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Lesson Plans

Re: Weaving with Granite

[ Thread ][ Subject ][ Author ][ Date ]
Nancy Walkup (walkup)
Wed, 16 Oct 1996 10:52:54 CST6CDT

Date: Wed, 16 Oct 1996 11:30:55 -0400
From: ELENI53
To: walkup
Subject: Re: Weaving with Granite

In his interview on in "Weaving Granite on ArtsEdNet, artist
Jeus Moroles said:

"For one thing, I think art is learned. I think you can learn
it. I think some people who are more gifted than others, but I
think anyone who wants to be an artist can be an artist. So I
just say, if that's what you want to do, you can do it."

What do you think?


I agree with his statement. I should since I tend to say the same thing to my
adult students who are "artphobic".
I also discuss Gardner's intelligences and how being visual-spatial helps in
being able to pick up the nuances of where and how shapes, lines, and curves
connect with each other and therefore viual-spatial people can sometimes draw
faster,/better than others... it's merely a natural talent for some. This is
not to say that you cannot partake of it or improve your own visual-spatial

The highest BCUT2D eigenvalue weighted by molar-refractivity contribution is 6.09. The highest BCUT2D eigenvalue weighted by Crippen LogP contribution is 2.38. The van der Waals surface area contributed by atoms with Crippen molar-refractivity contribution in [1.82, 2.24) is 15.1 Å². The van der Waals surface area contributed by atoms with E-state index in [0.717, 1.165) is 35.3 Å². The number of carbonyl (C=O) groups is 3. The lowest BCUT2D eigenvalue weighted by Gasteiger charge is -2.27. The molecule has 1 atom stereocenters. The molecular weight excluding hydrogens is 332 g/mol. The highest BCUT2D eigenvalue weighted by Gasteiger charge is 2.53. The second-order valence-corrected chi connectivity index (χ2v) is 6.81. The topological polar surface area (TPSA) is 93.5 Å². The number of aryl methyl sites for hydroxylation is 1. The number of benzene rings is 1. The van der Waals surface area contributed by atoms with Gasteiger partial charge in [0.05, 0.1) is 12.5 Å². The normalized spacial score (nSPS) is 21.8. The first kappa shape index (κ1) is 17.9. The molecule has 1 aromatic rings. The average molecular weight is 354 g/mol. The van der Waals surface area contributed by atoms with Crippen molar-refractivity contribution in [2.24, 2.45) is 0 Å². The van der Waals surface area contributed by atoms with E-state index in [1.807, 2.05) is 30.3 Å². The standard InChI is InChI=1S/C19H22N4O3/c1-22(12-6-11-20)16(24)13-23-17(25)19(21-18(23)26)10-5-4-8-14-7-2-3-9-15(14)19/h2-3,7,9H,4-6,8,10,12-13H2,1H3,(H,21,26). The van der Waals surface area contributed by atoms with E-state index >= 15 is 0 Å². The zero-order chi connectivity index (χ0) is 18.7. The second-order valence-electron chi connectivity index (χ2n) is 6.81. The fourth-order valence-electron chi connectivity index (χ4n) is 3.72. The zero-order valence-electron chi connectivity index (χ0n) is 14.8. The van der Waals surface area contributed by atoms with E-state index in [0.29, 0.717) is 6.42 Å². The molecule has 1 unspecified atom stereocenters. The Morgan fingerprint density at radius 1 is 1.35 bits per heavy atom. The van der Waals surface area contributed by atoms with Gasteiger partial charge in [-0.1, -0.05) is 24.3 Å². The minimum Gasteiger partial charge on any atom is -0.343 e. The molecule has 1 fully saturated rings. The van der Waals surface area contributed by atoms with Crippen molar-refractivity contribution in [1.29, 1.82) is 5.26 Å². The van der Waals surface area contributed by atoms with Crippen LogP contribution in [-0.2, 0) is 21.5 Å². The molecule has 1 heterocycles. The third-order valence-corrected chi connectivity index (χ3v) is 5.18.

skills, just as you can improve your skills regarding any of the other
intelligence areas. Practicing the various intelligence areas sometimes makes
perfect (if you naturally have those gifts), but more often it makes us
better. Practice make better...that sounds strange but more the truth I


PS, Do you happen to have any information on a study which was done at
Antioch University in Seattle re: 7 Intelligences? I heard they pretested
several teachers to find where they were in the intelligence areas and then,
starting with the weakest areas, had them learn and practice skills in all
the areas. Have you heard of this?

Dear 'Leni:

Thanks for your comments. I agree that "practice makes better."
Moroles' comments struck me because I believe that all students can learn
about art and derive meaning from art experiences.

It was great to discover all the positive comments Moroles had about art
education and his teachers. He still remembers all his art teachers and
appreciates the encouragement he received as a student from both
his teachers and his parents. We don't often get to see how our
students turn out and know what influence we might have had, so
it's great to hear such comments as Moroles'. I know that I
remember very well the art teacher who most supported me as a
student. How about you? I have this unsubstantiated theory that
most art educators were mentored, encouraged, or made to feel
special by an art teacher.

Thanks again,


PS. Sorry I don't know anything about the study you mentioned.
Maybe someone else out there in cyberspace will know.

Nancy Walkup, Project Coordinator
North Texas Institute for Educators on the Visual Arts
PO Box 5098, University of North Texas
Denton, TX 76203
817/565-3986 FAX 817/565-4867